Last night I had the pleasure of participating in a Narcotics and Overdose Candlelight Vigil. It was a lovely community event that allowed for family and friends to remember those who have died by overdose and to also remember those still living with the disease of addiction today.

There is an overdose epidemic right now in our community and in many others. More businesses are carrying naloxone (narcan), the opioid antidote, in order to combat this. Some overdoses are intentional, but some are also by misadventure and accidental. This is because you never know what you are actually taking. If you think it’s just cocaine, think again, because it very well may be laced with fentanyl or another powerful drug with sedative effects. Not to get into technical terms, these drugs slow your breathing to an ineffective rate and often stop your breathing all together. If you are lucky enough to be near someone with the antidote (preferably the paramedics as they are also trained in advanced airway management) you may have the effects reversed. But not many people are so lucky.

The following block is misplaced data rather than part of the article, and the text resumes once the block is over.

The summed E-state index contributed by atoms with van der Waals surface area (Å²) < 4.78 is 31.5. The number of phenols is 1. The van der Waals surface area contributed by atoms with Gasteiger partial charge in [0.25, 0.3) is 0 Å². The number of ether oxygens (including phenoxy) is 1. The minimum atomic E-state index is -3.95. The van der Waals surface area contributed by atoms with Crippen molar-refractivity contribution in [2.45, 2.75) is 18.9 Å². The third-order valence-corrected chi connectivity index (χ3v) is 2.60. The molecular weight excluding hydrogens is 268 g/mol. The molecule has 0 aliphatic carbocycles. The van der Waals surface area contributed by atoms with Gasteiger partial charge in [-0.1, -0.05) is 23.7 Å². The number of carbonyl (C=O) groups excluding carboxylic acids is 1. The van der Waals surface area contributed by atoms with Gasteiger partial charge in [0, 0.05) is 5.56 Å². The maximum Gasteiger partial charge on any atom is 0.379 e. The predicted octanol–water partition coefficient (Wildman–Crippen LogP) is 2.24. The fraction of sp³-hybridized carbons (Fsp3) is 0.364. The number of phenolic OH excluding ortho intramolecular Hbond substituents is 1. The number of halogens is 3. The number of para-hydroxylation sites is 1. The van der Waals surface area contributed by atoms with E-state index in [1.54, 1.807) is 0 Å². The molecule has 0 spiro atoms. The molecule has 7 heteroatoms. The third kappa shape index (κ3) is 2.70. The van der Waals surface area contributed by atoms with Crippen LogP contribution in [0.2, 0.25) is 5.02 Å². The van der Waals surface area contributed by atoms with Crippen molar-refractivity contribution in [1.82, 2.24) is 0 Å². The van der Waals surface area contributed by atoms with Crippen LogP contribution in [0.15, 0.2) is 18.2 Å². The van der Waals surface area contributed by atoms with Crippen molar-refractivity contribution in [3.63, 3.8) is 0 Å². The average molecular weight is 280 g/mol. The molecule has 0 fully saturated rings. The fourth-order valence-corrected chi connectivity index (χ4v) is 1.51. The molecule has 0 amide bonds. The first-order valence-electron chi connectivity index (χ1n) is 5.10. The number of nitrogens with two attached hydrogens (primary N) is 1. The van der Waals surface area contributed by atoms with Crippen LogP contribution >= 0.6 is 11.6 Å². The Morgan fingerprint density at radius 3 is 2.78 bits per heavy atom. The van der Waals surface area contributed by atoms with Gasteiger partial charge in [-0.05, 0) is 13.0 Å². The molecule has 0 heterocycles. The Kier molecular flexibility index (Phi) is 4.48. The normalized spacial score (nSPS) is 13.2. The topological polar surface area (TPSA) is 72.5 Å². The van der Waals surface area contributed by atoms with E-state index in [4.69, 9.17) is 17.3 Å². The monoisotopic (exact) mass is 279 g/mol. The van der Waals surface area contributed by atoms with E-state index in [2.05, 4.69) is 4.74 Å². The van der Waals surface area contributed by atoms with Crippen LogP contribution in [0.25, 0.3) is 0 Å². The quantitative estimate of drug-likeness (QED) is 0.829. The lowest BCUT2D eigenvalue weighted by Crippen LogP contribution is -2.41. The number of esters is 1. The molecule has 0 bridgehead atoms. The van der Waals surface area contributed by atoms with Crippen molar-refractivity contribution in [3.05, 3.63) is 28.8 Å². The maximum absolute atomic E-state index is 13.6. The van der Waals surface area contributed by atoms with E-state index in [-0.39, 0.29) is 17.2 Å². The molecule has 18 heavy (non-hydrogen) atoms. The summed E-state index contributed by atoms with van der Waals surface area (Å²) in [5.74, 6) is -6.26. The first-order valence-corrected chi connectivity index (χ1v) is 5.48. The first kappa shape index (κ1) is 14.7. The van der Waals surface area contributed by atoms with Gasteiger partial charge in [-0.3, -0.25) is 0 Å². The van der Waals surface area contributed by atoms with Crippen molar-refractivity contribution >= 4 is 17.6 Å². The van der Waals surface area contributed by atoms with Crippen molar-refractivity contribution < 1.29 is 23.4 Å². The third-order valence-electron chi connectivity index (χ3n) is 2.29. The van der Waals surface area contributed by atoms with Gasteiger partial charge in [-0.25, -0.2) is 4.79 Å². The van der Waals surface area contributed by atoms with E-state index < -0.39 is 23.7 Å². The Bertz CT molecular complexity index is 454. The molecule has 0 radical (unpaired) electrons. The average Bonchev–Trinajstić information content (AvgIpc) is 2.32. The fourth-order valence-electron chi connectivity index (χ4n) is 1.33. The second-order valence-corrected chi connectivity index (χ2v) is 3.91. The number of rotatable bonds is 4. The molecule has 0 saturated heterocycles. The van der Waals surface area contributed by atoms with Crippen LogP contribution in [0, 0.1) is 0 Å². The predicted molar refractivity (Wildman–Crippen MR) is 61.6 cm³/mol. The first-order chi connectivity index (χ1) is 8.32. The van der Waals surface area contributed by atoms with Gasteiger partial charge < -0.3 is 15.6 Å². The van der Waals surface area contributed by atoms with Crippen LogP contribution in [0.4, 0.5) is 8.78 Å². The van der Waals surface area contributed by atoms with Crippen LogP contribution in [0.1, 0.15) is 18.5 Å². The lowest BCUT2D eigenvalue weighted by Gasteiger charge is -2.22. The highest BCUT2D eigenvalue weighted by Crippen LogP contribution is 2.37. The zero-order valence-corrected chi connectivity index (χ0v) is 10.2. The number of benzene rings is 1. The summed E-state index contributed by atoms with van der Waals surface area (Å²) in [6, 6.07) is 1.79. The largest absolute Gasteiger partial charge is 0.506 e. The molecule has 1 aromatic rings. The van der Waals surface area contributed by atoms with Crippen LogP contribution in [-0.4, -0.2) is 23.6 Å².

The night couldn’t help but bring me back to when I overdosed. How I was the one who needed care by the paramedics (my colleagues) and hospital staff. How it was my friends and family who suffered while they waited to see if I would survive. I didn’t take medications that had an antidote, so it was up to my body to metabolize the pills and alcohol I took – and I was lucky to survive. I still carry much guilt and shame surrounding these events. I know that I was very sick back then and I was not trying to hurt anyone, but I am very much responsible for the pain I inflicted on people who loved me. I try to make a living amends every day by showing them that I am clean and sober and still going to my 12 step meetings so that I can stay that way. I don’t ever want to hurt anyone the way I did again.

I send love to all of those who have lost a loved one to overdose/addiction. And I pray that this epidemic will stop.